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I don't know your model in particular but generally this is how you set up a serger/overlocker to create a rolled hem. Remove the left hand needle and thread if 4 threads are threaded). Now there is usually a lever around the stitching area that you slide back towards you to remove the stitching finger back (disengaged). Then you adjust the top looper tension looser (about 2-3) and lower looper tension tighter (7 or 8). Leave needle tension at normal tension (5). You may need to move the cutting blade to the right too. The technique is to cut the fabric wider but with a narrow stitch so the cut edge rolls under within the stitching. You want the top looper thread really loose so it rolls right around underneath up against the needle thread, the lower looper thread needs to be tight and almost invisible, pulling the upper looper thread down. I usually do a few test runs and check the stitching. Once happy, I turn the stitch length right down to 1 so it is very dense. This uses a lot of thread up.
First re-thread the machine starting with the upper looper(3), then lower looper(4), then the needles(2,1). If that doesn't fix it, it may be a matter of loosening the needle tension. Lastly slowly turn the handwheel and see where the loopers cross. The upper looper should come in just behind the scarf of the lower looper without any contact on the forward motion. Otherwise Your needlebar height could be off. Timing a serger is a very precise process and making adjustments could throw it out even further.
The 335 has a two thread chain stitch (stitch type 401), and the overlock side (right needle side), is a three thread plain overlock. If you are describing the plain overlock as the problem, I would first suggest the following in re-threading:
1. Thread the upper looper
2. Thread the lower looper
3. Thread the needle last (important)
If the needle threaded, you cannot re-thread the lower looper without breaking the thread.
In order to thread the lower looper, the lower looper must pass by the needle thus picking up the needle thread. So, instead of threading the lower looper thread underneath the needle thread, the looper would be threaded on top and cannot sew without breaking the thread.
Make sure that the threads are bedded between the tension disks. Check this by stretching the thread fore and aft of the tension disks as well as visually noting that the threads are not accidentally threaded behind the disks. You can also loosen the tension disks when threading so as to allow the threads to bed deeply between the disks.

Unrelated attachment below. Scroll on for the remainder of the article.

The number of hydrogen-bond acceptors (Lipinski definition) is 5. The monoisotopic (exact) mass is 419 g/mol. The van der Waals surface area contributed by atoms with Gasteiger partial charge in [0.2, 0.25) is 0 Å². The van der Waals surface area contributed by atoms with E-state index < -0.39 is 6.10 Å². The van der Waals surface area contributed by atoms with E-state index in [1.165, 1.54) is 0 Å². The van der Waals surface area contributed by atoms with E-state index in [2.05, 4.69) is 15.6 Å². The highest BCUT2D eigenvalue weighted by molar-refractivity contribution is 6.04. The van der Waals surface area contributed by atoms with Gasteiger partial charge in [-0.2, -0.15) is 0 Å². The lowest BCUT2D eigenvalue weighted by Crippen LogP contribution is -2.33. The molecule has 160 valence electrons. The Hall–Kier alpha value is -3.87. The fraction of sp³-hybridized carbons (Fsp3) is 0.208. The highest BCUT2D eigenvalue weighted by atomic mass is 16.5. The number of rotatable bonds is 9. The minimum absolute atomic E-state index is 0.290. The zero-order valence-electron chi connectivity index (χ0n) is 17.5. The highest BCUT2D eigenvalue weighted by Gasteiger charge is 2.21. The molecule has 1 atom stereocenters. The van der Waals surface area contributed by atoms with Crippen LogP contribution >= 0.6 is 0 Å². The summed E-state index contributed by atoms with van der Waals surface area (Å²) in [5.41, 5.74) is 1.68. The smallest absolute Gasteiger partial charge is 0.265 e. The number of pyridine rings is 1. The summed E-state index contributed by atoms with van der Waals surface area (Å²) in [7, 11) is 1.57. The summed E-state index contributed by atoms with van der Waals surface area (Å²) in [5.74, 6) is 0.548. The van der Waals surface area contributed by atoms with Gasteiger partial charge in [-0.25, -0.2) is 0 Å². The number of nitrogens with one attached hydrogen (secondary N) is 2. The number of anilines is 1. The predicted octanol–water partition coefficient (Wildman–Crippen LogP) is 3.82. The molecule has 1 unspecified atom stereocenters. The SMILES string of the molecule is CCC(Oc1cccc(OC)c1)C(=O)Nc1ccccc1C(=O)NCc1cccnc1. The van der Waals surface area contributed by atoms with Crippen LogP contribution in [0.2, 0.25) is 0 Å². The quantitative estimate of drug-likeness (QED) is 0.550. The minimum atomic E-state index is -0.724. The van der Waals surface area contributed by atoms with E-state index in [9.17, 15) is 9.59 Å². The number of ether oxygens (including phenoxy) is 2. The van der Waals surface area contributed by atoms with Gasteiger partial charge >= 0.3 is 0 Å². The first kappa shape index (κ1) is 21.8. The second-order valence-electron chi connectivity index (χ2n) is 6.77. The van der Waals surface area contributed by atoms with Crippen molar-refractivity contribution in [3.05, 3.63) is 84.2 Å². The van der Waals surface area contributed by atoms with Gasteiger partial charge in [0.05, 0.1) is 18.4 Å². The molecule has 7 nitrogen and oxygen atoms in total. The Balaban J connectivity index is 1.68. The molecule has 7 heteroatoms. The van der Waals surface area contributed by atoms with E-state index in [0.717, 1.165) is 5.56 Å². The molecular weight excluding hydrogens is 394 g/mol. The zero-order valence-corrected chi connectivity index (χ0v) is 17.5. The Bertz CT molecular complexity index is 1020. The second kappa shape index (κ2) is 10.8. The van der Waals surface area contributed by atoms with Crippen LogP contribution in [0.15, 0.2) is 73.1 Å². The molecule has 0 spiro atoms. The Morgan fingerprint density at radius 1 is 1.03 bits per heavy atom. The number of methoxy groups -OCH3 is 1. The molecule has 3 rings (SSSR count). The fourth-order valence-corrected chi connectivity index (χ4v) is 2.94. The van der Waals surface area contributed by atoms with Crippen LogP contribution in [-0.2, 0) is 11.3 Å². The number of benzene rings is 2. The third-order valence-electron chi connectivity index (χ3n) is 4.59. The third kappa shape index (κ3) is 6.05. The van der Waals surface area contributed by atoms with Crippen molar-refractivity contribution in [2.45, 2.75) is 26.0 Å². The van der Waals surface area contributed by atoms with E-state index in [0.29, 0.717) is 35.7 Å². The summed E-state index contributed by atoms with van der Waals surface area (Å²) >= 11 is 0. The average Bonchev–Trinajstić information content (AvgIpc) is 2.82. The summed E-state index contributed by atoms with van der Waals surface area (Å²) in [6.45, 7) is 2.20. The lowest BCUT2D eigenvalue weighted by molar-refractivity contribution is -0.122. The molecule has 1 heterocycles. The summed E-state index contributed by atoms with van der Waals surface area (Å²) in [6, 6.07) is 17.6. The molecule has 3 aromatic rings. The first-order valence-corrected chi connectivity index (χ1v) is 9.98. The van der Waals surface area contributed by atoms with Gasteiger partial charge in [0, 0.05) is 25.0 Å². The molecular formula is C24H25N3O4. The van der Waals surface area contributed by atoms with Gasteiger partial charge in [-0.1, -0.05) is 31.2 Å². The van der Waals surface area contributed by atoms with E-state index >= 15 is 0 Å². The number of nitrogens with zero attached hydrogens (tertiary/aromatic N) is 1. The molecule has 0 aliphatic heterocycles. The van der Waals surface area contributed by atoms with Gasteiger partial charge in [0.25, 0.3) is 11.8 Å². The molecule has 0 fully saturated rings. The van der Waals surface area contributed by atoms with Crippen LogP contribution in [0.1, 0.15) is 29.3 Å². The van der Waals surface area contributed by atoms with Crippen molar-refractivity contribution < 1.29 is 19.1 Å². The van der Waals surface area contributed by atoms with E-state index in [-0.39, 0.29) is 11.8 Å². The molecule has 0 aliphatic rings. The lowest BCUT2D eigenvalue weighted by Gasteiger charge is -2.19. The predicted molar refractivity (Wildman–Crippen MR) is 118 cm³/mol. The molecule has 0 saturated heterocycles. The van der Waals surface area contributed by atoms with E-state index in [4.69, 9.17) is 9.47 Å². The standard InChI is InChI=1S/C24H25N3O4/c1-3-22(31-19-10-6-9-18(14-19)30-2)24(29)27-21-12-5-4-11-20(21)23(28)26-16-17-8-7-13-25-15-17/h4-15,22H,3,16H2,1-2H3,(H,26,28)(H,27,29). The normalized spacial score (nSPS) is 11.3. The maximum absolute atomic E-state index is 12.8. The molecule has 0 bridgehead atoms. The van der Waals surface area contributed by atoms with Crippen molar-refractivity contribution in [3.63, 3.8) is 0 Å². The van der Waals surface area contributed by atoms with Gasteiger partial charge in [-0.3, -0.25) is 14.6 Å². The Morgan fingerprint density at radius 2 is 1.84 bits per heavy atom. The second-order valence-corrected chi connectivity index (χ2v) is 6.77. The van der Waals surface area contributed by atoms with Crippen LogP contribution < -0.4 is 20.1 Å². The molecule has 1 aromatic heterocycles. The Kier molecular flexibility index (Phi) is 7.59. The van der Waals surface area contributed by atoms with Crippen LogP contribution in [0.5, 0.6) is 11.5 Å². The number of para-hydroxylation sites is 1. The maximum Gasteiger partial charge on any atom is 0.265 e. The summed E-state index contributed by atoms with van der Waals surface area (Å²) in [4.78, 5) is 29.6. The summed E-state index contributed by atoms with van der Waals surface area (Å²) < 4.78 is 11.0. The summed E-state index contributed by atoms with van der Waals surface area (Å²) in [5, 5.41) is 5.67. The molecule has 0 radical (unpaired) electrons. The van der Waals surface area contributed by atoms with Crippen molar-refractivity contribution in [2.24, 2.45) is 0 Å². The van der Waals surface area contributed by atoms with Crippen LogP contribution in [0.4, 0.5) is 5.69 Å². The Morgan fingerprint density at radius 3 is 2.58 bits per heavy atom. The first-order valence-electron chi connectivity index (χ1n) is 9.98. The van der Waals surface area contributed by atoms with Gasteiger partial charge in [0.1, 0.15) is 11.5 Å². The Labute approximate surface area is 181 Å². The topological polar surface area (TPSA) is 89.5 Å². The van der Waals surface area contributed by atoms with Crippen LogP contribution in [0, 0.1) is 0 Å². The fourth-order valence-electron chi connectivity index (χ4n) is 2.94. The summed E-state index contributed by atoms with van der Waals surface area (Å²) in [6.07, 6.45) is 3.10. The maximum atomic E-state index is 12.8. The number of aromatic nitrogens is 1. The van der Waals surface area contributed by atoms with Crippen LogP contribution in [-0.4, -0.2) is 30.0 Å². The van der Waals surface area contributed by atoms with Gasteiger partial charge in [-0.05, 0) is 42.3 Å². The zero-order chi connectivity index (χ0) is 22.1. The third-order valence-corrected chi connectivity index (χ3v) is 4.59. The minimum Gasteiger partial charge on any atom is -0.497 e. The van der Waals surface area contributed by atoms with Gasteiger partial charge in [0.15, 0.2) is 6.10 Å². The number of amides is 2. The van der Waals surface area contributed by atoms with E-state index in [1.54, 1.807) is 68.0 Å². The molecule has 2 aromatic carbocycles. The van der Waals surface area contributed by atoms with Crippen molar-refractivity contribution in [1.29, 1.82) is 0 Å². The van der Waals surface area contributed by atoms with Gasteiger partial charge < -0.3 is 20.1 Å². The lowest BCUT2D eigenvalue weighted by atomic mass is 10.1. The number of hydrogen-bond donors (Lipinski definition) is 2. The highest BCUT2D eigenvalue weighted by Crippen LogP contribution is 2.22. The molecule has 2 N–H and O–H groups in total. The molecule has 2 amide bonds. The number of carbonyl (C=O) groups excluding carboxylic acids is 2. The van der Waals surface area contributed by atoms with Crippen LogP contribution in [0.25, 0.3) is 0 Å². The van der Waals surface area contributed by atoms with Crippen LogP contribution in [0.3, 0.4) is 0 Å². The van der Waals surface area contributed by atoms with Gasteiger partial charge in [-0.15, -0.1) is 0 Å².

Please reply with your observations.
are you using a wire threader or tweezers to thread up? also some overlockers have a slide mechanisim on the looper so you can get to the eyelet, not familiar with this model but your manual should show the threading method. I usually turn the flywheel so the lower looper is all the way to the left and thread up the lower thread carrier, then turn flywheel again to move it to the right, then using the wire threader, I hook the thread from the left and bring it over to the right side, then thread up the looper eye. Hope that makes sense to you
tension on an Elna L4 overlocker (or serger in USA) is controlled with the four dials on the front of the machine, an overlocker has a tension dial for each thread (usually 3, 4 or 5) and the mid range setting will be 5 on each dial. It is critical to lift the thread pole to its maximum height and follow the threading diagram correctly taking the thread from the cone, through the thread eyelets on the pole, then usually a thread carrier on top of the machine, down and around the tension dial, then usually through another couple of thread carriers until reaching the needle or loopers. Many overlockers will have a threading diagram inside the front looper cover and will use colour coding on the components so you can see where each thread goes.
Many things can cause the thread to break on a serger. Timing, position of the thread guides, poor thread, and improper tension. One common error is the failure to thread it in the proper order. If the needle are threaded before the lower looper they will cut your looper thread.
Overlockers and or Sergers are ALWAYS threaded the same way. Upper looper, Lower looper, right needle, left needle. If you have a model number for your Juki we might be able to find you more information.
The best way to figure out tension problems is to thread each thread in a different color so you can determine which thread is giving you problems.
These machines can be frustrating and EVERY time the thread breaks you MUST start the threading problem from the beginning... upper looper, lower looper, right needle left needle.
Then it's one of two things. First try setting your lower looper tension on 3 and see if that works. If not set it back on 4 and cut ALL your threads and re-thread the machine STARTING with the UPPER looper, then the lower looper, then the right needle, last the left needle if you're sewing a 4 thread overlock stitch. Make sure the threads aren't twisted in the thread guide. Make sure the lower looper thread is OVER the elbow on the upper looper and over the upper looper thread. Let me know if this works. We'll work until we get it fixed!